Spod’s cat is called Robby. It’s got long black fur and it’s “rad as all hell.” It’s basically accepted with Brent Griffin that cats are rad, and if you don’t agree, then you may not appreciate a good part of his album, Superfrenz. And that’s fair enough, because basically cats are rad. I can make a list:

1. They sleep all day, basically whenever they feel like it.

2. They like and dislike people.

3. They do things and people put them on the internet.

4. They’re killing machines.

That’s about all I can think of at the moment. But I mean, that’s enough, right? Spod’s powerpointastic video for his song ‘CATS’ is almost as flipping cool as cats are. The song, which features such lyrics as “CATS!” and also, “CATS!” has been described as “warped” and “offensive” as well as “outrageously cute and an incredibly catchy tune”, so make of that what you will.

Okay, so what have we established so far? Cats are great, and that makes up at least fifty percent of why Spod’s song about them is also great. The other half can be fairly safely put down to Spod himself.

Spod-related events of comparable coolness include: backup dancers dressed as birthday cakes, ghosts, other things doing synchronised dance movements; partial on stage nudity; completely entangling himself in streamers and microphone cables. His high-powered synthesised beat-dropping energised music has been explosively successful for ages now.

“I think I need up to upgrade from a 1998 mobile,” says Spod. “It cuts out all the time.” Luckily for us it doesn’t, but unluckily for him technological breakdown issues are a recurring motif for him, starting from the Superfrenz Hard-drive Meltdown Saga in which his whole album and tracks disappeared “into the ether” when his storage drive passed away.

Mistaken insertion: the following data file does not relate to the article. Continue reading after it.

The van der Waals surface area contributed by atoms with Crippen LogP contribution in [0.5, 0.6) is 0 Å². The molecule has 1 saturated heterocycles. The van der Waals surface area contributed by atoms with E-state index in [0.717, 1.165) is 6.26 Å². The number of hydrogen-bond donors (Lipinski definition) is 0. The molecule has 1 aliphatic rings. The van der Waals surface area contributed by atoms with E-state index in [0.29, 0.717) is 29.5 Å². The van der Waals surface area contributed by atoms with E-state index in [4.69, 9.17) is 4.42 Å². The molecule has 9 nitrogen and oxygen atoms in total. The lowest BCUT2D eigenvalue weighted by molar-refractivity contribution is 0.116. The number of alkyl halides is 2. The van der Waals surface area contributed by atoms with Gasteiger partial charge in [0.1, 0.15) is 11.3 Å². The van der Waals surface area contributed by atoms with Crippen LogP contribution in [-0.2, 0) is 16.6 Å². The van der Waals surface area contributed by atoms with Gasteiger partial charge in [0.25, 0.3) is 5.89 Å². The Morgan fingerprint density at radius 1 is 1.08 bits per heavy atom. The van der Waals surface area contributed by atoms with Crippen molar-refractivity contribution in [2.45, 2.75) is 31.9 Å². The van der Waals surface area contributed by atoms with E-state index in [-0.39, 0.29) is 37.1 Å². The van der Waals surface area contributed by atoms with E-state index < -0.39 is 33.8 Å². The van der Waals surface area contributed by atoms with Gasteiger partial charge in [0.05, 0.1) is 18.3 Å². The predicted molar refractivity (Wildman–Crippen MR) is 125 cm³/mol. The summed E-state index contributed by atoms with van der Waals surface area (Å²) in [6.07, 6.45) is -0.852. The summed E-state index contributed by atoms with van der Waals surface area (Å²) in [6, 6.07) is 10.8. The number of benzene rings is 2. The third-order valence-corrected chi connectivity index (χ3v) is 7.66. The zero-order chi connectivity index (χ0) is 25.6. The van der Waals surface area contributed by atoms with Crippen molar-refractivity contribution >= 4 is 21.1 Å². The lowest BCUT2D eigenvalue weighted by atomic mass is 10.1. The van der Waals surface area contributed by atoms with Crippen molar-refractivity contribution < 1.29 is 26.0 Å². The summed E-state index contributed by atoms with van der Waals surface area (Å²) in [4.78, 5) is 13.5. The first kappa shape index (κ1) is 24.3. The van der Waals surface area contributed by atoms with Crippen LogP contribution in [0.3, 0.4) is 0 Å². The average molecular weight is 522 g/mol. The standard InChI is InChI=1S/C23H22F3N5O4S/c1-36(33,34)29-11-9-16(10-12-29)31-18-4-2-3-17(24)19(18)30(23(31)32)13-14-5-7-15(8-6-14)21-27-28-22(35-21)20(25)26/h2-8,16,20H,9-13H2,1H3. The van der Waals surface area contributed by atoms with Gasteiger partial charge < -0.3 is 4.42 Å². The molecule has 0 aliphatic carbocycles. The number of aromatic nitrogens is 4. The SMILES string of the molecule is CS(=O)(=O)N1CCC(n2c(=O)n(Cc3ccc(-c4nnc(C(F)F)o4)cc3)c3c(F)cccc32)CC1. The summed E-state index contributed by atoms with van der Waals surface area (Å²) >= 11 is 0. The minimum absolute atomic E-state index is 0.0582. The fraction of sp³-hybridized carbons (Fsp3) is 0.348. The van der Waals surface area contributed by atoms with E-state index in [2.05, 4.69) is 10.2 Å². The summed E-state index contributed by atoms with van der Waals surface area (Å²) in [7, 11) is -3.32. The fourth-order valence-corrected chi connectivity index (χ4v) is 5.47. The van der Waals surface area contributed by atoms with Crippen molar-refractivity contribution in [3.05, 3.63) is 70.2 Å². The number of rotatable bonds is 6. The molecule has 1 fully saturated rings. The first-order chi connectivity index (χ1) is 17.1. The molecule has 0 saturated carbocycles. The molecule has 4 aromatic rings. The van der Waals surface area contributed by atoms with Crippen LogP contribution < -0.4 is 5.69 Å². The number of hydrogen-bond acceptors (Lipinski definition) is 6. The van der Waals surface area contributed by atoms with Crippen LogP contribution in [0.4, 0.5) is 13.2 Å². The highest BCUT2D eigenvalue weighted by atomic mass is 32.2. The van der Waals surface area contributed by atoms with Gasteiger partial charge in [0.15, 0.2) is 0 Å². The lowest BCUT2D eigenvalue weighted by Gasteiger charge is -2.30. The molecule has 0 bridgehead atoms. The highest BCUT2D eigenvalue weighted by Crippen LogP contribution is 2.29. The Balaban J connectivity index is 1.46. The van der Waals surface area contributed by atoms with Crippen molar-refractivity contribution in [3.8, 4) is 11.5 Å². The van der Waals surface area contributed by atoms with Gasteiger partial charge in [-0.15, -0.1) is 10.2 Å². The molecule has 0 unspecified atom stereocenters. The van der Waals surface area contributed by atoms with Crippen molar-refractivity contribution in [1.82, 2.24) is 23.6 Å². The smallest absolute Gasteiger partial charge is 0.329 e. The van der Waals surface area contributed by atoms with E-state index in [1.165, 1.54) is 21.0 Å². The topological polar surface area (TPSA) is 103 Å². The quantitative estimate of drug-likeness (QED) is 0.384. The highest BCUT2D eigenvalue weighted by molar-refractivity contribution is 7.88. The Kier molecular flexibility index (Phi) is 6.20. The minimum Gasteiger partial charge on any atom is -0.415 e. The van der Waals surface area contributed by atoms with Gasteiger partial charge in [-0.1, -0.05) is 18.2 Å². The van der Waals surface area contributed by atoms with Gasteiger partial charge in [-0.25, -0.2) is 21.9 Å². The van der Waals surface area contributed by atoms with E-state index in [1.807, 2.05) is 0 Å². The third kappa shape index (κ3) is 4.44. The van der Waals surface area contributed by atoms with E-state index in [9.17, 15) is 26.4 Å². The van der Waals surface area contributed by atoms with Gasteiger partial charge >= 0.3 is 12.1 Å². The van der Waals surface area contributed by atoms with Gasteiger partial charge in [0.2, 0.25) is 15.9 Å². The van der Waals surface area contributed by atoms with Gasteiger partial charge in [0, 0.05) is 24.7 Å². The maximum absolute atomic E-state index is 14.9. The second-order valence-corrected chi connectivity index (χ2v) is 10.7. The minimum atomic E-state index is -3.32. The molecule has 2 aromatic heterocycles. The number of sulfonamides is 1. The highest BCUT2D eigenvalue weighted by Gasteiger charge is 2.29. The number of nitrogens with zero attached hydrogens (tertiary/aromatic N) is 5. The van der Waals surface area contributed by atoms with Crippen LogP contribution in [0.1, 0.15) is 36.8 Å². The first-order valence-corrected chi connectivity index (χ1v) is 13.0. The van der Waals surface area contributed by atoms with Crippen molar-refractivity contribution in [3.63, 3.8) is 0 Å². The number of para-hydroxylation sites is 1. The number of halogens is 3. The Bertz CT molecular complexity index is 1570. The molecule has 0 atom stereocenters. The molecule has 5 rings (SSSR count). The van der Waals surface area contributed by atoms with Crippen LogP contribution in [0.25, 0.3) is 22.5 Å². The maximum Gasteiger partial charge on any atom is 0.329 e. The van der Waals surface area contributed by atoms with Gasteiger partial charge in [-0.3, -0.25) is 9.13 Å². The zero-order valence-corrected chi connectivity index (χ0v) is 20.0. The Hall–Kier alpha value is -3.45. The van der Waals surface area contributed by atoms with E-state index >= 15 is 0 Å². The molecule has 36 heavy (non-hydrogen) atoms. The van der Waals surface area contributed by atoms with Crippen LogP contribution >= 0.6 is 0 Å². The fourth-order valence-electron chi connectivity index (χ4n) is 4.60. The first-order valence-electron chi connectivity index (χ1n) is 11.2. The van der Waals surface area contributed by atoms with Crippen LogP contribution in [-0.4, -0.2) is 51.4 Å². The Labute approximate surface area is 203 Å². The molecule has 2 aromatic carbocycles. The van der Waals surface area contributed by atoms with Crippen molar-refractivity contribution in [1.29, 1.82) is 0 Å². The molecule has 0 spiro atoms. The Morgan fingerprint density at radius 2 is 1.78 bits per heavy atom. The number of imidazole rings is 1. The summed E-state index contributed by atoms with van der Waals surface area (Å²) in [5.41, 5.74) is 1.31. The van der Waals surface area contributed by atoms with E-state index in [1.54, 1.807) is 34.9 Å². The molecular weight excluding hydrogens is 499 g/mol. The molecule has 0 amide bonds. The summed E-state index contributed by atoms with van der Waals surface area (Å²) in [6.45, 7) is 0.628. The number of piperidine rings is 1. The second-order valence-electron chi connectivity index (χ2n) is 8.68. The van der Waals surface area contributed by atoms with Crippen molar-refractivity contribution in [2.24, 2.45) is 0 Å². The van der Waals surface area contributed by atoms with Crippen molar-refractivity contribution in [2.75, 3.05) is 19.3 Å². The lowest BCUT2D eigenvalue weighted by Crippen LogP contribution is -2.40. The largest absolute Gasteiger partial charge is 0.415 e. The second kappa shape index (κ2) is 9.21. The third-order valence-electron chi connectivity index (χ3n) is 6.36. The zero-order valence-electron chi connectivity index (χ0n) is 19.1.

“With that hard drive man, I’m cursed” he says, with a sigh. “I think it was that record that was cursed. After I rebuilt the album and finished it, I bought another hard drive and another backup hard drive. Then that drive died too, and then the backup died the next day. Fuck. Anyway, I thought ‘Move on, don’t look back.’”

And so he did – rebuilding continued and Superfrenz hit out ears with much success. But there was a lesson about digital diligence to be learnt.

“I won’t sort of continue working unless I have a good operating backup drive now,” Spod explains. But further, his attitude towards what to keep and what to throw away has changed.

“I think I’m also just a little less precious with my music now. I had about 800 different projects just because I’d start and move on to something else, and I’d be keeping everything. So now if stuff isn’t up to scratch I can just delete it. I’ve been made a better person after going through all that hell!”

All of this sounds like heaps of Spod+Robby+Computer Time, so the fact that he’s been doing some (loosely termed) collaborative work recently is a bit of a change.

“I’m pretty bad at collaborating,” he says, humbly. “I get sort of lost. I kind of just like to do everything in the one place.”

The Harddrive Meltdown Saga almost seems like a product of Spod’s individualistic writing style. With more swapping of tracks than jamming, losing files is the worst, but also least surprising kind of disaster that could happen.

“When you’re in a band you get to sit in a room and you bring either a riff or a song idea to a band and everyone interprets that through their own instruments and then you can sort of write like that: much easier. But electronically, you kind of have to finish the song otherwise it’s just going to sound like shit.”

“So you have to take your ideas a lot further and also, only one person can drive the computer at one time so it has to be more of a swap situation. You do a bit, give it to someone else, they do a bit, that’s how it works.”

That said, Spod mentions that he’s also “trying to get a live band together for the shows, so for Essential and Come Together I’ll hopefully have a band behind me.”

In between that and writing his next album, it’s all about being productive, playing heaps of shows and moving forward.

And hopefully less Meltdown, roughly the same amount of cats and more awesome, synthesised, infinite radness.

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